So while these past results are impressive and tell a very good story about company management and its ability to control operations and allocate capital, future results are dependent on several factors.  The company should reap higher affiliate fees due to 1) renewals of old underpriced contracts and 2) the entry of telecom companies into the television services marketplace which should lead to contested bidding for Scripps' content.  A fairly new internet innovation called Over The Top streaming ("OTT") is not yet proving to be a direct substitute for pay TV subscriptions which is Scripps' dominant delivery model. The company has planned a step-up in investments for new programming with Travel Channel, HGTV, and Food Network accounting for the bulk of the investment, and to a lesser extent, international expansion into Canada, Europe, Asia and South Africa including a new UKTV joint venture with BBC and purchase of Travel Channel International. The company is developing streaming video on demand, or SVOD, which is a new distribution platform for streaming stale content that Scripps no longer monetizes on its own channels.  The potential plan is to deliver SVOD via Netflix (NASDAQ: NFLX) and/or Amazon (NASDAQ: AMZN).  Share buybacks are ongoing under a $1 billion plan of which about $500 million remains to be executed.  Scripps will also be rolling out new distribution platforms, including high definition television channels, mobile phones and video-on-demand.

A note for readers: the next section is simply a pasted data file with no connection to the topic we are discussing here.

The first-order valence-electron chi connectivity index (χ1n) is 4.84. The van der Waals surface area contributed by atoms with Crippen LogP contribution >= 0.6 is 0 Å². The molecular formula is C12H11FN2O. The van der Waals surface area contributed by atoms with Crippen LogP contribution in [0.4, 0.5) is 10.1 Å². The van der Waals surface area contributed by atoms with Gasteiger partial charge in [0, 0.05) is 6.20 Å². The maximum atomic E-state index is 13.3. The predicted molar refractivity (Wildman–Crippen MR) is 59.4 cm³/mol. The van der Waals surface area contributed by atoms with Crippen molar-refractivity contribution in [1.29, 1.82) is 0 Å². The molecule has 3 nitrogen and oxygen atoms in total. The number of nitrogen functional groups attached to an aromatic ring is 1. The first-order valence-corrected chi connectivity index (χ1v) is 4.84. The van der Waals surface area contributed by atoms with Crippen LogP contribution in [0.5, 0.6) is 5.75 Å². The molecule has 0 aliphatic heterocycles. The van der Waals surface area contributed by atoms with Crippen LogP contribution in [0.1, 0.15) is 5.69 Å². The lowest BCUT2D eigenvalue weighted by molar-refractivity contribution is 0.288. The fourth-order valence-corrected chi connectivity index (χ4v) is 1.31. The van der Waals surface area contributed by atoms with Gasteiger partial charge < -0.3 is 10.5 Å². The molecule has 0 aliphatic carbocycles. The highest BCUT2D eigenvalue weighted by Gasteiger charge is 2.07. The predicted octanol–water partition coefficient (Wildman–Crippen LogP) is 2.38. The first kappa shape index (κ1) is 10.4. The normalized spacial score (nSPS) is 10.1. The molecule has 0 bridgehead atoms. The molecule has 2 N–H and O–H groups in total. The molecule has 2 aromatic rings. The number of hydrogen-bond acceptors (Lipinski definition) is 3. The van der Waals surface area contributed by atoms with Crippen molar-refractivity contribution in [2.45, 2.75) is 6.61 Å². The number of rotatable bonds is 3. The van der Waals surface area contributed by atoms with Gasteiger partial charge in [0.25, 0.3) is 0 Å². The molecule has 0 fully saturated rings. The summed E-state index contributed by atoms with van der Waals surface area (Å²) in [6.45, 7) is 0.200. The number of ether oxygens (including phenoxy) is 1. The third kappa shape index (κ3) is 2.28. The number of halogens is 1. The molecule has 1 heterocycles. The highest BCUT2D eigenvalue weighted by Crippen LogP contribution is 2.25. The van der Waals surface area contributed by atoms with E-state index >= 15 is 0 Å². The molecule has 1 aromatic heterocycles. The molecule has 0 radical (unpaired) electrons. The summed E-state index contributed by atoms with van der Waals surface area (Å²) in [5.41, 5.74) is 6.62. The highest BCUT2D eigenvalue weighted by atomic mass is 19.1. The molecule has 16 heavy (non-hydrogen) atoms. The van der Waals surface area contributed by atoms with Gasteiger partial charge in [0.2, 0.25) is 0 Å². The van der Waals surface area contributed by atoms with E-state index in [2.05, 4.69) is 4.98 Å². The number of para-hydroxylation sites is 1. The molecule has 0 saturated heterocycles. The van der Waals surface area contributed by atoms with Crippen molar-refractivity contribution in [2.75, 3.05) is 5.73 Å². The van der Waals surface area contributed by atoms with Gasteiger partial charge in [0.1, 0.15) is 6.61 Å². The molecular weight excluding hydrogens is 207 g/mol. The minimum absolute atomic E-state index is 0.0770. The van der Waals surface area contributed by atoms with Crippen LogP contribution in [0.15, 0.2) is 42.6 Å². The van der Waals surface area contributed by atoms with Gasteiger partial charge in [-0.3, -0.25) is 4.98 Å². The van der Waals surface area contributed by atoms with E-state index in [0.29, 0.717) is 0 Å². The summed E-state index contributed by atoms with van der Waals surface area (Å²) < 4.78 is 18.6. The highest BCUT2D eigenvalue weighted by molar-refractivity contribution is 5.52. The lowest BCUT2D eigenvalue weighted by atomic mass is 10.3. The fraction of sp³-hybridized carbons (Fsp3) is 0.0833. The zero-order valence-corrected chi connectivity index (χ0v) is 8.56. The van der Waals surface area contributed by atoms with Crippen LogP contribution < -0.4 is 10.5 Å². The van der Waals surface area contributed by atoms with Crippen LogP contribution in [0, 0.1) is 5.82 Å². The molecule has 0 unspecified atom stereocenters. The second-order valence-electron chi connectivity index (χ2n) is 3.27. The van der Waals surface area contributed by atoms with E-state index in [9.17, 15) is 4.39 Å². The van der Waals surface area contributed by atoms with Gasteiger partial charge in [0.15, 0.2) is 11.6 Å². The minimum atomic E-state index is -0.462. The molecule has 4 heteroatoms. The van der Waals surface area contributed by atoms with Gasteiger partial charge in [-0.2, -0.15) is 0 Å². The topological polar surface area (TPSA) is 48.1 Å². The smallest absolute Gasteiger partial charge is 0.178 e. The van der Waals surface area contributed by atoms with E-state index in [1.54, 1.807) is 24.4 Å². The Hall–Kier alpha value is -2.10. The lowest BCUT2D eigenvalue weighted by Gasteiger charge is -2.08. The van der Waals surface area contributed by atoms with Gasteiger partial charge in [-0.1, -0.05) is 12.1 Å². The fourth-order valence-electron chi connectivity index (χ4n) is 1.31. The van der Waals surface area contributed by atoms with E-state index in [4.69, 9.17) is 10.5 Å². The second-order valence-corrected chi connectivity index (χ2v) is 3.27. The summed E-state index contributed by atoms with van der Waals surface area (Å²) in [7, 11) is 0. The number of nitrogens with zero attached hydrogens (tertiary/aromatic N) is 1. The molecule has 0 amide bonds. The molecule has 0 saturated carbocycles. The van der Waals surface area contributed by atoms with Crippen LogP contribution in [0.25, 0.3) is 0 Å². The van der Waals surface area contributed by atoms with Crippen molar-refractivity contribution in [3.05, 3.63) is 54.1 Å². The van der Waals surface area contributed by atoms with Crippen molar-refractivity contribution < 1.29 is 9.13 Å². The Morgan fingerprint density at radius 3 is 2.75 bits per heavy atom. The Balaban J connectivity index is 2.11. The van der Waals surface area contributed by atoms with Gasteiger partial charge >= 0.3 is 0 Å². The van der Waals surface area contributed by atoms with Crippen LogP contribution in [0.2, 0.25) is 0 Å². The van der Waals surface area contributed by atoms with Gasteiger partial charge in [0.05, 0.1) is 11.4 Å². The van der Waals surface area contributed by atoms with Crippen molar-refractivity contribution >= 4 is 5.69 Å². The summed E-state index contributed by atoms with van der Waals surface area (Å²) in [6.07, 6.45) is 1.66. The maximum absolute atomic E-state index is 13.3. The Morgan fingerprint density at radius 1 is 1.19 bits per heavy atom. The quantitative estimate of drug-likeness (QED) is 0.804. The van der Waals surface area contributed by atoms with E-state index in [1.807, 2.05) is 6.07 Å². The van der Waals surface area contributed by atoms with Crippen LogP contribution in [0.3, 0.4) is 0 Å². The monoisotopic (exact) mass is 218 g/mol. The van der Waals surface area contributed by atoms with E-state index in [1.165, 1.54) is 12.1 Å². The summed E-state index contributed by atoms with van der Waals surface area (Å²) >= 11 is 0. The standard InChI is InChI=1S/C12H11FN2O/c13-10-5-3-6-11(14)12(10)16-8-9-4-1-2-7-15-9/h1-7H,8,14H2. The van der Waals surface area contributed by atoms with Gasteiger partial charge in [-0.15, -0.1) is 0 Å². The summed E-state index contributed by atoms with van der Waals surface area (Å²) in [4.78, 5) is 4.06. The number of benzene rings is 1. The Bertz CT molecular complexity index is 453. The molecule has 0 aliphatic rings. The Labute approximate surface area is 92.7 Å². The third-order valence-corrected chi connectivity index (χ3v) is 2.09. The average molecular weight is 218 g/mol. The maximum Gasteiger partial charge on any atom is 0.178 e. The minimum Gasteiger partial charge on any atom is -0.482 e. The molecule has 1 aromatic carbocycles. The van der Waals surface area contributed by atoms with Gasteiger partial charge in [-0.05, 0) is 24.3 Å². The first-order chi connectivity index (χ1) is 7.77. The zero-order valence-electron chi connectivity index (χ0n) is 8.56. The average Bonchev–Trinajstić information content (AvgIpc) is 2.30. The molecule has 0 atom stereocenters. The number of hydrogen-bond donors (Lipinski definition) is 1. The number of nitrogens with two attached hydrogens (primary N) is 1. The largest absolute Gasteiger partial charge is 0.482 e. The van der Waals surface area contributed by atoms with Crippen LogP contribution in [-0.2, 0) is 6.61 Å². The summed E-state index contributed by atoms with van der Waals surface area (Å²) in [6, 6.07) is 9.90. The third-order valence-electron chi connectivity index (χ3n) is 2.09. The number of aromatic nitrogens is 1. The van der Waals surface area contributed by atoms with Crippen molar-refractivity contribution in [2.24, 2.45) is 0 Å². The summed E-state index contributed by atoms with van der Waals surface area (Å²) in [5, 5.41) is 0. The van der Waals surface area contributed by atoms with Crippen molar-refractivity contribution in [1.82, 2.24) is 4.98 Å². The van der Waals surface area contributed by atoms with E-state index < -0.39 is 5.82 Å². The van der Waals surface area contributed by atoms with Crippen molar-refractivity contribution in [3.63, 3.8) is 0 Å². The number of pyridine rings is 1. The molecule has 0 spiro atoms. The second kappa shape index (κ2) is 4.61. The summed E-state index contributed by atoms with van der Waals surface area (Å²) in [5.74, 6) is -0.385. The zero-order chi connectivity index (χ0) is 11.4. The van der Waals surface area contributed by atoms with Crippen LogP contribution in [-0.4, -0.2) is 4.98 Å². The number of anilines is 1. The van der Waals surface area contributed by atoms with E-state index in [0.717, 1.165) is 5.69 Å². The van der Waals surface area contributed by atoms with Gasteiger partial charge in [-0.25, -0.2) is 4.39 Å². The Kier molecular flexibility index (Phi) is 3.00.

Success in achieving these ambitions and coping with the changing entertainment landscape will come from management exploiting and maintaining its current competitive advantages and looking for new ones. Scripps' niche programming to affluent viewers allows it pricing power with advertisers while consistently high ratings allows pricing power with affiliates which is important because about 30% of sales are from these fees.  Another way that Scripps has a competitive advantage is that its content is cheap to produce compared to other types of television entertainment like sitcoms or sports.  In addition to creating a low cost structure, these relatively inexpensive shows often create strong brands developed from their shows' personalities. This aspect of Scripps' programming acts as a barrier to entry that discourages other, larger content providers such as Disney (NYSE: DIS) or CBS (NYSE: CBS) from using their scale to successfully replicate these types of inexpensive of shows.